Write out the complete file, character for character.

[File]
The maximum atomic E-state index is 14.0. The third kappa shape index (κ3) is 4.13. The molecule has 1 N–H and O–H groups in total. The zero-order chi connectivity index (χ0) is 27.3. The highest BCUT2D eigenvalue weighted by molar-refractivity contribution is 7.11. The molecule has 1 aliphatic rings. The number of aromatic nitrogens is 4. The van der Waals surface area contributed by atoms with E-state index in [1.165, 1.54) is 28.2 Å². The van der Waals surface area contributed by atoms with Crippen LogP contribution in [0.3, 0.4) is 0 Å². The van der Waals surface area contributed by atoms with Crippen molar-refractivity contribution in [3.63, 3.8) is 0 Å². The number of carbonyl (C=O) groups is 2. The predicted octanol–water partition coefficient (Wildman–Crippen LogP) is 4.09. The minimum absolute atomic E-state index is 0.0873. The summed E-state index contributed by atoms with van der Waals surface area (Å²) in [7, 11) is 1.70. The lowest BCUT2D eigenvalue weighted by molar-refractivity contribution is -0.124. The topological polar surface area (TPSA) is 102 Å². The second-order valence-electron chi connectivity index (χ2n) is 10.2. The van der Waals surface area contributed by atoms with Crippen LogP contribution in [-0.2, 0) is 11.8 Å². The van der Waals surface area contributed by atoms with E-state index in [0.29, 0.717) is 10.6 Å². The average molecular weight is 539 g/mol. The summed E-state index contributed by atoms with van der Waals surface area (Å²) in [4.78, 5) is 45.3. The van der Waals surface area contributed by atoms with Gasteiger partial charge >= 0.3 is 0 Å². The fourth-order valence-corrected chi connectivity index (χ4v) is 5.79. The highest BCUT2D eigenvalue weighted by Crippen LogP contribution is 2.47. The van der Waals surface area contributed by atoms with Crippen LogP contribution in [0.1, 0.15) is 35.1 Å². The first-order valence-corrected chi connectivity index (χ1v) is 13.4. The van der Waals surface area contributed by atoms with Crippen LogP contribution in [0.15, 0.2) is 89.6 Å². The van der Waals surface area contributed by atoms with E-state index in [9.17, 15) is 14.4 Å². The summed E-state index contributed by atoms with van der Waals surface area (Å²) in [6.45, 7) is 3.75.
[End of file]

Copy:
The maximum atomic E-state index is 14.0. The third kappa shape index (κ3) is 4.13. The molecule has 1 N–H and O–H groups in total. The zero-order chi connectivity index (χ0) is 27.3. The highest BCUT2D eigenvalue weighted by molar-refractivity contribution is 7.11. The molecule has 1 aliphatic rings. The number of aromatic nitrogens is 4. The van der Waals surface area contributed by atoms with E-state index in [1.165, 1.54) is 28.2 Å². The van der Waals surface area contributed by atoms with Crippen LogP contribution in [0.3, 0.4) is 0 Å². The van der Waals surface area contributed by atoms with Crippen molar-refractivity contribution in [3.63, 3.8) is 0 Å². The number of carbonyl (C=O) groups is 2. The predicted octanol–water partition coefficient (Wildman–Crippen LogP) is 4.09. The minimum absolute atomic E-state index is 0.0873. The summed E-state index contributed by atoms with van der Waals surface area (Å²) in [7, 11) is 1.70. The lowest BCUT2D eigenvalue weighted by molar-refractivity contribution is -0.124. The topological polar surface area (TPSA) is 102 Å². The second-order valence-electron chi connectivity index (χ2n) is 10.2. The van der Waals surface area contributed by atoms with Crippen LogP contribution in [-0.2, 0) is 11.8 Å². The van der Waals surface area contributed by atoms with E-state index in [0.29, 0.717) is 10.6 Å². The average molecular weight is 539 g/mol. The summed E-state index contributed by atoms with van der Waals surface area (Å²) in [4.78, 5) is 45.3. The van der Waals surface area contributed by atoms with Gasteiger partial charge >= 0.3 is 0 Å². The fourth-order valence-corrected chi connectivity index (χ4v) is 5.79. The highest BCUT2D eigenvalue weighted by Crippen LogP contribution is 2.47. The van der Waals surface area contributed by atoms with Crippen LogP contribution in [0.1, 0.15) is 35.1 Å². The first-order valence-corrected chi connectivity index (χ1v) is 13.4. The van der Waals surface area contributed by atoms with Crippen LogP contribution in [0.15, 0.2) is 89.6 Å². The van der Waals surface area contributed by atoms with E-state index in [9.17, 15) is 14.4 Å². The summed E-state index contributed by atoms with van der Waals surface area (Å²) in [6.45, 7) is 3.75.